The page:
Millennials, born between 1981 and 1996, have different housing preferences compared to their Baby Boomer parents due to factors such as affordability constraints and personal choices.
Many Millennials have been priced out of the housing markets in Australia's major cities, leading to an absence of suitable housing choices in the Middle Rings (expanded areas) of the capital cities.
Not all Millennials are interested in committing to a long-term mortgage; some prefer investing in the share market and leading a more transient lifestyle.
Opportunities for Millennials include Build to Rent (BTR) apartments, Build to Sell (BTS) owner-occupier apartments, townhouses, terrace houses, and detached houses.
Developers and financiers have opportunities in locations with high population growth, such as the Middle Rings, to develop various forms of housing that meet the demands of Millennials.
As the housing markets in Australia's major cities keep changing and growing, it's crucial to realize that the homes constructed in the past may not match the needs of future homes.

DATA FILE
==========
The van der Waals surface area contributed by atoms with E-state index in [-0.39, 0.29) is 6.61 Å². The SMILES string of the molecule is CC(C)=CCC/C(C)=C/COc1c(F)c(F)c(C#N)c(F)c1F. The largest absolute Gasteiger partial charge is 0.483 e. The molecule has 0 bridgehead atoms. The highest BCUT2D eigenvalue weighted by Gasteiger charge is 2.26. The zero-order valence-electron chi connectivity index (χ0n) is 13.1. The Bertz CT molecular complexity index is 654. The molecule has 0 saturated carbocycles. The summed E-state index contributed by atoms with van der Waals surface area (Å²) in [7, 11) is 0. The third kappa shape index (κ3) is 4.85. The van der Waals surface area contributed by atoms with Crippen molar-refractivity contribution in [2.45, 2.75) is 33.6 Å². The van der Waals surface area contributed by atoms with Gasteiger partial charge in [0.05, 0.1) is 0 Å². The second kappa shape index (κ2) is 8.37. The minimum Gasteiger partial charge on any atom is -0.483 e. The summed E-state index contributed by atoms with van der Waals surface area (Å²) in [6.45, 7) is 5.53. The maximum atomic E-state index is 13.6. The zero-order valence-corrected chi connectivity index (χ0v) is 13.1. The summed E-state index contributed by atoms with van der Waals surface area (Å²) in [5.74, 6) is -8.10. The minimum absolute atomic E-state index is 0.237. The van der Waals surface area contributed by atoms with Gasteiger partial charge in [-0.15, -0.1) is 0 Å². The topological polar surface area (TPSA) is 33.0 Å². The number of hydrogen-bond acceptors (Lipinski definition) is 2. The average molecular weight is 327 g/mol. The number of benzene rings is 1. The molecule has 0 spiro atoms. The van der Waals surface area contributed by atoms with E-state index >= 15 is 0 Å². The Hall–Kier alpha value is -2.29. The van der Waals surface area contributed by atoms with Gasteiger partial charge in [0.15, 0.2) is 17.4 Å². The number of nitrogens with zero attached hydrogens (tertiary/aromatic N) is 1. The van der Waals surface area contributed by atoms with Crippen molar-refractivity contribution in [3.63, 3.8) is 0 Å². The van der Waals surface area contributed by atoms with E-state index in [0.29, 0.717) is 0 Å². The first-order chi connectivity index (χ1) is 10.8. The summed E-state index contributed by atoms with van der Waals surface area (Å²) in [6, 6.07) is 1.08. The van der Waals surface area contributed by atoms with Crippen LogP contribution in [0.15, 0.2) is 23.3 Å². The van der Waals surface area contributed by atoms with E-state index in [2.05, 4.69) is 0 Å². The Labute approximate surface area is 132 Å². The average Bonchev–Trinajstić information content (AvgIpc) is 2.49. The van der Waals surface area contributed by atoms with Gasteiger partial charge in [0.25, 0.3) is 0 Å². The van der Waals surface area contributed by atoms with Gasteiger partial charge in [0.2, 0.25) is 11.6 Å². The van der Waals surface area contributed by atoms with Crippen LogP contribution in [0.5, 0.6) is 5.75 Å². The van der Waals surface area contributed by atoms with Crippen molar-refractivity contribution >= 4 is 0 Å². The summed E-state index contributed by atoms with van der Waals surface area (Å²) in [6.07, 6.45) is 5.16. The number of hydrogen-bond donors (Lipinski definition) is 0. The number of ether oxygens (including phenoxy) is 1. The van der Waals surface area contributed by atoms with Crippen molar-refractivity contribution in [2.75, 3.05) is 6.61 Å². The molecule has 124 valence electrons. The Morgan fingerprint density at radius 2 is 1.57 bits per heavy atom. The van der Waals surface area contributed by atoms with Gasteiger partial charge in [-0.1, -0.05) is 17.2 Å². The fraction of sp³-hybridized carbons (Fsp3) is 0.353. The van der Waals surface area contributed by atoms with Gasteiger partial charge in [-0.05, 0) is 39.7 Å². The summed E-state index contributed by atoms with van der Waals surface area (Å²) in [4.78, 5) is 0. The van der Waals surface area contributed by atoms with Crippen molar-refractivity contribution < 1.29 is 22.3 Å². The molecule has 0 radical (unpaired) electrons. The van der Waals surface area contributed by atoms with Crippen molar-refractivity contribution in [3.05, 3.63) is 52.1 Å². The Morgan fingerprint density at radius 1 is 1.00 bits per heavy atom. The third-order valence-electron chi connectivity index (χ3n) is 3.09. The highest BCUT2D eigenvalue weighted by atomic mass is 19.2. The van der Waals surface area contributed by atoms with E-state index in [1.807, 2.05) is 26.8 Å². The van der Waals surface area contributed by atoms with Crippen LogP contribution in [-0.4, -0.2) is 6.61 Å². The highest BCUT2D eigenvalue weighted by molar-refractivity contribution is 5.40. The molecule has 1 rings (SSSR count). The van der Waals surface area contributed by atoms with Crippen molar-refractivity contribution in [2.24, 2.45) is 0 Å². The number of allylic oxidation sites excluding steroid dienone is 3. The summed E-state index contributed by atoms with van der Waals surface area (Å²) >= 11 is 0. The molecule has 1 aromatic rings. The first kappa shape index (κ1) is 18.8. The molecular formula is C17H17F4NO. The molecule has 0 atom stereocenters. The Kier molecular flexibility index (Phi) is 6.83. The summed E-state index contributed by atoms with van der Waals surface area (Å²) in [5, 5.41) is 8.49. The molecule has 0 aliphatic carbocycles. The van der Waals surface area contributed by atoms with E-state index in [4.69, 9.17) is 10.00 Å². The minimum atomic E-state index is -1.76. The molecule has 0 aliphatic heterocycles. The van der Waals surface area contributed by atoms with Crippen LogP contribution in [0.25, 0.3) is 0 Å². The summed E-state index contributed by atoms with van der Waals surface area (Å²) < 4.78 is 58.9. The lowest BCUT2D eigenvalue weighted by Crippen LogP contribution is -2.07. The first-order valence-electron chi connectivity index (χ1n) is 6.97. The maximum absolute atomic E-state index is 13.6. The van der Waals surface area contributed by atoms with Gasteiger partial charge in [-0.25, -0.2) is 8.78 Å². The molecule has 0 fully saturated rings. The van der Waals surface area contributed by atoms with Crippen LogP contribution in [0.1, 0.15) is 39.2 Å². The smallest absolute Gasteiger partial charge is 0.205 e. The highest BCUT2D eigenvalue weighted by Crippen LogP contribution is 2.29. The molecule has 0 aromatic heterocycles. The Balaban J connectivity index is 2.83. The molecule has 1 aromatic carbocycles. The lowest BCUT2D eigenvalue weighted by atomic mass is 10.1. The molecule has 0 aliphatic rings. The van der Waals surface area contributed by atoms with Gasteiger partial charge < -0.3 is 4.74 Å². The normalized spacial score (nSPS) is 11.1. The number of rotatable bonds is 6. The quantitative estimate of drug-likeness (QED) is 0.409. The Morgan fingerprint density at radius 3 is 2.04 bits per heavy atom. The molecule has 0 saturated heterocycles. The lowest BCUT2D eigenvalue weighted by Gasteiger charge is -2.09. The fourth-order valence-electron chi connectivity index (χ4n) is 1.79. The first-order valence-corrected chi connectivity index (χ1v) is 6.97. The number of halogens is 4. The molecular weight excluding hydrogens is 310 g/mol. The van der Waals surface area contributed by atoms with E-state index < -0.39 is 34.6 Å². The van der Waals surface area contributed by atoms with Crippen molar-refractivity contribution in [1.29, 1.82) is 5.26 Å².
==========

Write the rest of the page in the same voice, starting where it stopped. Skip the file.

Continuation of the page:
As we've often said, our changing demographics will drive the shape of our housing markets and these long-term influences will be more important than the short-term fluctuations caused by interest rates.
Ben Carterm Research Consultant at Charter Keck Cramer (CKC) recently explored the demand being created for various types of dwellings, and in various locations, across the capital cities of Australia and in particular Millennials and the demands created by this segment of the market as they transition into the next stages of their lives.
Millennials are those born between 1981 and 1996.
Many of them were actually born to Baby Boomers and grew up in their parents' detached houses in the inner, middle, or outer parts of Australia's major cities.
However, things have changed over the past few decades.
Australia's population has been rapidly growing leading to the expansion of urban areas in the capital cities.
These expanded areas today make up what we call the "Middle" Rings" of our cities.
Like every other generation before them, Millennials are quite different from their Baby Boomer parents.
They tend to get married and have children later in life, travel at an earlier age, switch careers more frequently, and stay in jobs for shorter periods compared to their parents.
But what's most relevant is their different housing preferences.
Due to various factors, such as affordability constraints and personal choices, Millennials have different ideas about where and how they want to live.